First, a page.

Fecal Microbiota Transplantation

Breaking the Chain of Recurrent C. difficile Infection

Amy Marinski, MSN, RN, CCRN, CNL

Disclosures

Am Nurs Today. 2013;8(6) 

In This Article

Reviving an Old Treatment

An old treatment may be the answer to the current MR-CDI epidemic. Fecal microbiota transplantation (FMT), also called fecal bacteriotherapy, was described as long ago as the 17th century. The similar veterinary practice of transfaunation (transfer of symbiotic fauna from one host to another) was used to cure colitis in farm animals. In 1958, before C. difficile was discovered as a causative pathogen, FMT was used successfully to treat patients with antibiotic-associated pseudomembranous colitis. (See the box below.)

Clostrodium difficile commonly causes an inflammation of the colon called pseudomembranous colitis. This image shows yellow pseudomembranes on the wall of the colon.

More than 500 bacterial species inhabit the intestinal tract, creating a symbiotic environment within this microbial organ. Scientists are starting to recognize this symbiosis as an important element in immunity; the gut provides protection from pathogens and promotes epithelial-cell proliferation and nutrient production and metabolism.

C. difficile flourishes in the environment around us. Intestinal flora protect us from it, but antibiotics can disturb the balance, allowing C. difficile to proliferate, overgrow, and cause infection. FMT reconstitutes the normal intestinal flora, which explains its overwhelming success in treating CDI.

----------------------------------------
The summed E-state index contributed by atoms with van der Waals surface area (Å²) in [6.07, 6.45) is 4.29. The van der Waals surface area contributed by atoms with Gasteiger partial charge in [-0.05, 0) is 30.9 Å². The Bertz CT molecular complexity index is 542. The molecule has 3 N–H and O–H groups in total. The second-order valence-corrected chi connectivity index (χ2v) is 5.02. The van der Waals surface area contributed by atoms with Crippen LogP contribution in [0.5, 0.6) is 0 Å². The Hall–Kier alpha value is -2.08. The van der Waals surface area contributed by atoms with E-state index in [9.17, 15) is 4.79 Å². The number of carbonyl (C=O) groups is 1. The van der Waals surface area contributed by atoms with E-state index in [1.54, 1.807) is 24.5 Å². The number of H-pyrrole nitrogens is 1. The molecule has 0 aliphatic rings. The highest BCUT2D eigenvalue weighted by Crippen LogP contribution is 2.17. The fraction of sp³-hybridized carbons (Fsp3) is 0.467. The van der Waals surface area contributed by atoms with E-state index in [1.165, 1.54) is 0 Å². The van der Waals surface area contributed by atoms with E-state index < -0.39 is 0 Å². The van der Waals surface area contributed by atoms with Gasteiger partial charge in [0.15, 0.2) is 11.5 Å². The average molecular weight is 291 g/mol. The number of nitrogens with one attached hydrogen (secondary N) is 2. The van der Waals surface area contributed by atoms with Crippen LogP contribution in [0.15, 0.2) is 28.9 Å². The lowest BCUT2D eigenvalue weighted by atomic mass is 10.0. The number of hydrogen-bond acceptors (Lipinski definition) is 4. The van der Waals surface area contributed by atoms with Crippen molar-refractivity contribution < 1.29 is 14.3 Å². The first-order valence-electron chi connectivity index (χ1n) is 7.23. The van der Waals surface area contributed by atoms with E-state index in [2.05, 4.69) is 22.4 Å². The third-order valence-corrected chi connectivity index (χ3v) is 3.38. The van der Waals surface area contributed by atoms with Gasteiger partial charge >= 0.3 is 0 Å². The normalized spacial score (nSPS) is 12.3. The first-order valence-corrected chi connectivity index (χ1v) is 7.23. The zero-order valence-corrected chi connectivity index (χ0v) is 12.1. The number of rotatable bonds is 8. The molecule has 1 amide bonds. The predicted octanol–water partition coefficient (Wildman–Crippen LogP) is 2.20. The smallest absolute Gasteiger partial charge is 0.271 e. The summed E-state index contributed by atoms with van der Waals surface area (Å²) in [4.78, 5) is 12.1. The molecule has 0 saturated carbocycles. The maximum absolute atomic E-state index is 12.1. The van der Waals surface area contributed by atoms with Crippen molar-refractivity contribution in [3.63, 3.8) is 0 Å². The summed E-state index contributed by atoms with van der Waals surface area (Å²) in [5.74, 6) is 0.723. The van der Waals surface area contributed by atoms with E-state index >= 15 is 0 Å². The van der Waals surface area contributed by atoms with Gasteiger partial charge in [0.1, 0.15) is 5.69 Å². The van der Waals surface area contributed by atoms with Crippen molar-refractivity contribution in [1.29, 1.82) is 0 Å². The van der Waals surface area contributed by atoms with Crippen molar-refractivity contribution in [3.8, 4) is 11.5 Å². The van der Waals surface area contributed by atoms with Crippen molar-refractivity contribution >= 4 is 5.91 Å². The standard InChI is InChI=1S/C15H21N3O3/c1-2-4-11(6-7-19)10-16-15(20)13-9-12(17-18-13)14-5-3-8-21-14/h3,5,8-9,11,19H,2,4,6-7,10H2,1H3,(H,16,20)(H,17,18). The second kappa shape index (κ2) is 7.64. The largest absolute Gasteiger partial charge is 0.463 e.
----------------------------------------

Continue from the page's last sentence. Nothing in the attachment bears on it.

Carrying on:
Candidates for FMT include patients who:

  • have had three episodes of recurring CDI with 6 to 8 weeks of antibiotic failure, or two recurrent CDIs requiring hospitalization

  • have moderate CDI but haven't responded to antibiotic therapy

  • have severe colitis from C. difficile and are decompensating and unresponsive to antibiotics.

Ineligible patients typically include those receiving immunosuppressant agents or chemotherapy, those who've had a recent bone marrow transplant, and those with advanced HIV/AIDS. Patients with toxic megacolon aren't eligible for FMT because that condition is a surgical emergency.

FMT isn't limited to patients with CDI. It also has been used successfully in patients with chronic severe constipation and in those with inflammatory bowel disease (such as Crohn's disease or ulcerative colitis) who've failed other therapies.

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